Updated on July 16, 2010, 3:55 PM - Written by Tim Buttner
(Beware as spoilers follow)
From the opening shots of the movie the viewer is introduced to the vagueness of the dream world that for the next two and a half hours they will live in. The character of Cobb (Leonardo DiCaprio) is introduced as he sees two young kids with their backs to him playing on the beach, and an image that for the rest of the movie will come back is planted in the audience's mind. Cobb is brought to an old Saito (Ken Watanabe) who examines the two items that Cobb had on him: a gun and a spinning top. Christopher Nolan manages to introduce two very important pieces of the puzzle early on with the projection of the kids and the spinning top, and for the rest of the movie the audience debates what is real and what is dream because of the ambiguity these two objects possess.
The audience is taking back through a flashback, which introduces Cobb on a job with trusted friend and colleague Arthur (Joseph Gordon-Levitt) trying to steal information from Saito while he dreams. Joseph Gordon-Levitt has come far from 3rd Rock From the Sun and his child actor days to become one of the most talented young performers working today, and he has great chemistry with DiCaprio, who also worked hard to be one of the top leading men in Hollywood. In this dream the audience is introduced to another important piece of the puzzle, Mal (Marion Cotillard), who is the catalyst that sends the players out of the dream. The audience meets the architect, Nash (Lukas Haas), who gets little screen time but plays his purpose well. Instantly the concept of a dream within a dream is introduced, and the rules of the movie world begin to fall into place.
Cobb is presented with a predicament when Saito confronts him and Arthur with an offer that may lead to Cobb being able to finally return home, which the audience is itching to learn the secret that makes it that he can't. Can Cobb and his team hack into the mind of a business rival, Robert Fischer Jr. (Cillian Murphy), and plant an idea as opposed to steal one? Cobb sets about building his team, which includes Ariadne (Ellen Page) as the new architect and Eames (Tom Hardy) as the forger. The audience meets Cobb's father, Miles (Micheal Caine), who introduces Cobb to Ariadne, and gather some farther information about Cobb. Ariadne's introduction to the dream world is a stunning sequence with some dazzling effects, which include implosions happening around the characters as they sit outside a Parisian café. Nolan is brilliant at building the mystery behind Cobb, and masterly weaves it throughout the rest of the story with little clues and tidbits of information here and there. Although a caper film, it is essentially a character driven drama that audiences love because they care so much about the characters, especially as Nolan raises the stakes with each second. The first act is enjoyable and flows extremely well, and as the film moves into the second act the audience is one the edge of their seat trying to anticipate the next move.
Nolan manages to stay a step ahead of his audience with every scene, and never does the movie feel dull or slow despite its length. The film feels Hitchcockian and has major influences from Stanley Kubrick, which greatly lend to its brilliance. Ariadne pokes into Cobb's mind and discovers part of his dark secret, which proves to be problematic for the team. It's great that Nolan found a way to make Ariadne's curiosity resemble the audience's, and as she learns information about Cobb so does the audience; a very clever device. The audience enters the major dream sequence that takes up a large portion of the movie, and delves deeper and deeper into the levels of the dream. Cobb's demons hinder the team, while Fischer's defenses fight them to protect his mind, and a major turn forces them to fight for their lives as if it were reality in order to avoid limbo. Nolan knows precisely how to raise the stakes in order for it to be challenging for the main characters even when they're in the dream world, and praise be with him for intelligently working around the challenges.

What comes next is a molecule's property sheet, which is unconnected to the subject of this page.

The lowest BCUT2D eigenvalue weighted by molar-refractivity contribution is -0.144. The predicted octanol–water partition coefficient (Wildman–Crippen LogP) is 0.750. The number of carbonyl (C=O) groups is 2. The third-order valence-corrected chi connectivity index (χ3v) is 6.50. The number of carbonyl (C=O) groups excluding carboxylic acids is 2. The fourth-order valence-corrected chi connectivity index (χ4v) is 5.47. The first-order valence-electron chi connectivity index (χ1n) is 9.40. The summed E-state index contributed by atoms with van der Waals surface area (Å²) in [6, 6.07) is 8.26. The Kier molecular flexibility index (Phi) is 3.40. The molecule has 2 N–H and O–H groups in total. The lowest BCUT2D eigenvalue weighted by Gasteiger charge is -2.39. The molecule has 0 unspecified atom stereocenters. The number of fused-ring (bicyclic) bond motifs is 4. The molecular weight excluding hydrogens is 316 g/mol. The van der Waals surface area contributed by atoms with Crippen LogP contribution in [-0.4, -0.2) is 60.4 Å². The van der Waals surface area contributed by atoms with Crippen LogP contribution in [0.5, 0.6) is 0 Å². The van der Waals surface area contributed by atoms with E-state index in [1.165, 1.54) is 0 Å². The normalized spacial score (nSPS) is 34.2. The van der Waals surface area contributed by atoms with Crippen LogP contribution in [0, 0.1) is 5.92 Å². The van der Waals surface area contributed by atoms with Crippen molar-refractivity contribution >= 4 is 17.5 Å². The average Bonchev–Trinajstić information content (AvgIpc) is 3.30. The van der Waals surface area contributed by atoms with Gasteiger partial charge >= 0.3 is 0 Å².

The first impressive surreal moment to happen in the dream world is when the main characters have entered into the second level, and so the world's properties are affected by the world that their bodies are in, and those bodies are in a moving van. It is Nolan's penchant for wanting to do as many of the effects in camera as possible that made the realism of this film so spot on, even in the dream world. And so for when the hotel bar changes its properties to gravity shifts and sudden, dramatic, weather changes Nolan and his crew built the entire set to tilt 30 degrees. This effect is not only for visceral purposes but it lends to the story, which is a rarity in big Hollywood movies these days. Director of Photography Wally Pfister, ASC, achieved the lighting change by having his crew wire all fixtures to a dimmer board, initially with Molebeams gelled with 21/2 CTS for the sunset feel, and as the light dimmed they raised 60'-long soft-boxes filled with Maxi-Brutes and covered with grid cloth for the overcast light. For the audience this seamlessly made the scene feel realer.
The next, and most impressive, surreal moment in the dream world is after the van takes its backward leap off a bridge down toward the river. While the van is suspended in the air, the dream level below is subjected to zero gravity conditions. These zero gravity scenes are awesome and very cool. Reminiscent of Kubrick's 2001: A Space Odyssey, Nolan manages to take the effect to the next level by staging a fight in the zero gravity corridors of the hotel, and the effect is mesmerizing. The cinematography called for intricate shots in a rotating set, which went 360 degrees. One camera moved independently if the set, and the action became a fluid dance with the Technocrane, while the other camera set-up was mounted to the set. The mounted camera was designed with the set in such an indispensable way that the carpeting was designed to hide the tracks which the dolly moved, while the camera was gyroscopically stabilized in an elegant manner that the action was able to have another unique manner of dance. There was another set built that stood vertically on its end, which the camera pointed upward with a telescopic Towercam rig while the actors were raised and lowered on wires. There was also use of trolly rigs to cart the actors along the hallway; it was removed in post. The action is undeniably a brilliantly shot sequence.